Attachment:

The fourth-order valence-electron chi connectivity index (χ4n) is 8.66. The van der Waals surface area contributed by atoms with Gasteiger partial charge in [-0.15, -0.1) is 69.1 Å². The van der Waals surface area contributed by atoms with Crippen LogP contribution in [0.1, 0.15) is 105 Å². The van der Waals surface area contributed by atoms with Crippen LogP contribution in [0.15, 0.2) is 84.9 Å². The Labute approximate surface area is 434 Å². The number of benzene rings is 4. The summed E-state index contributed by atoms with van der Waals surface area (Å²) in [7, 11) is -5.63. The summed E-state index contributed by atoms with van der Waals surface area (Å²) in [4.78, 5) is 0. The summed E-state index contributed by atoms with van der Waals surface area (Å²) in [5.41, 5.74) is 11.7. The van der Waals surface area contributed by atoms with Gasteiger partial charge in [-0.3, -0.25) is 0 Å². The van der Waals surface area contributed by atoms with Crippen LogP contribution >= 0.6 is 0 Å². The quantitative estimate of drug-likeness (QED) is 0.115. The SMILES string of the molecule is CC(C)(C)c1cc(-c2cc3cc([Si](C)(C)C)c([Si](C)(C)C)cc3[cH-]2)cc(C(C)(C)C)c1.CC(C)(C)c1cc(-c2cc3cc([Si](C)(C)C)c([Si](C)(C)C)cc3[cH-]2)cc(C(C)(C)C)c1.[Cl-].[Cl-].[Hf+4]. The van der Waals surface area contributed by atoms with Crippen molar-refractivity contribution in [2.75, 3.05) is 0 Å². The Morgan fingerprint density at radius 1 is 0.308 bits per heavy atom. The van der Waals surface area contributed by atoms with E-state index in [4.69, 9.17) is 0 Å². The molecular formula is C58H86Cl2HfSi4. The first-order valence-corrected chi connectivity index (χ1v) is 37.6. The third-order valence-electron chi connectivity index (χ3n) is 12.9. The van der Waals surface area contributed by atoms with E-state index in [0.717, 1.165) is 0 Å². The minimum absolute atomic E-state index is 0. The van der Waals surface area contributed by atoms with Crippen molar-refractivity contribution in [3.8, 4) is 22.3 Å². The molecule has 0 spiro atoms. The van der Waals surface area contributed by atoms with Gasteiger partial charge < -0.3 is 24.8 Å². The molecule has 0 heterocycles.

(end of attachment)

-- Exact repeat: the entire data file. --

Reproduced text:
The fourth-order valence-electron chi connectivity index (χ4n) is 8.66. The van der Waals surface area contributed by atoms with Gasteiger partial charge in [-0.15, -0.1) is 69.1 Å². The van der Waals surface area contributed by atoms with Crippen LogP contribution in [0.1, 0.15) is 105 Å². The van der Waals surface area contributed by atoms with Crippen LogP contribution in [0.15, 0.2) is 84.9 Å². The Labute approximate surface area is 434 Å². The number of benzene rings is 4. The summed E-state index contributed by atoms with van der Waals surface area (Å²) in [7, 11) is -5.63. The summed E-state index contributed by atoms with van der Waals surface area (Å²) in [4.78, 5) is 0. The summed E-state index contributed by atoms with van der Waals surface area (Å²) in [5.41, 5.74) is 11.7. The van der Waals surface area contributed by atoms with Gasteiger partial charge in [-0.3, -0.25) is 0 Å². The van der Waals surface area contributed by atoms with Crippen LogP contribution >= 0.6 is 0 Å². The quantitative estimate of drug-likeness (QED) is 0.115. The SMILES string of the molecule is CC(C)(C)c1cc(-c2cc3cc([Si](C)(C)C)c([Si](C)(C)C)cc3[cH-]2)cc(C(C)(C)C)c1.CC(C)(C)c1cc(-c2cc3cc([Si](C)(C)C)c([Si](C)(C)C)cc3[cH-]2)cc(C(C)(C)C)c1.[Cl-].[Cl-].[Hf+4]. The van der Waals surface area contributed by atoms with Crippen molar-refractivity contribution in [2.75, 3.05) is 0 Å². The Morgan fingerprint density at radius 1 is 0.308 bits per heavy atom. The van der Waals surface area contributed by atoms with E-state index in [4.69, 9.17) is 0 Å². The molecular formula is C58H86Cl2HfSi4. The first-order valence-corrected chi connectivity index (χ1v) is 37.6. The third-order valence-electron chi connectivity index (χ3n) is 12.9. The van der Waals surface area contributed by atoms with E-state index in [0.717, 1.165) is 0 Å². The minimum absolute atomic E-state index is 0. The van der Waals surface area contributed by atoms with Crippen molar-refractivity contribution in [3.8, 4) is 22.3 Å². The molecule has 0 spiro atoms. The van der Waals surface area contributed by atoms with Gasteiger partial charge < -0.3 is 24.8 Å². The molecule has 0 heterocycles.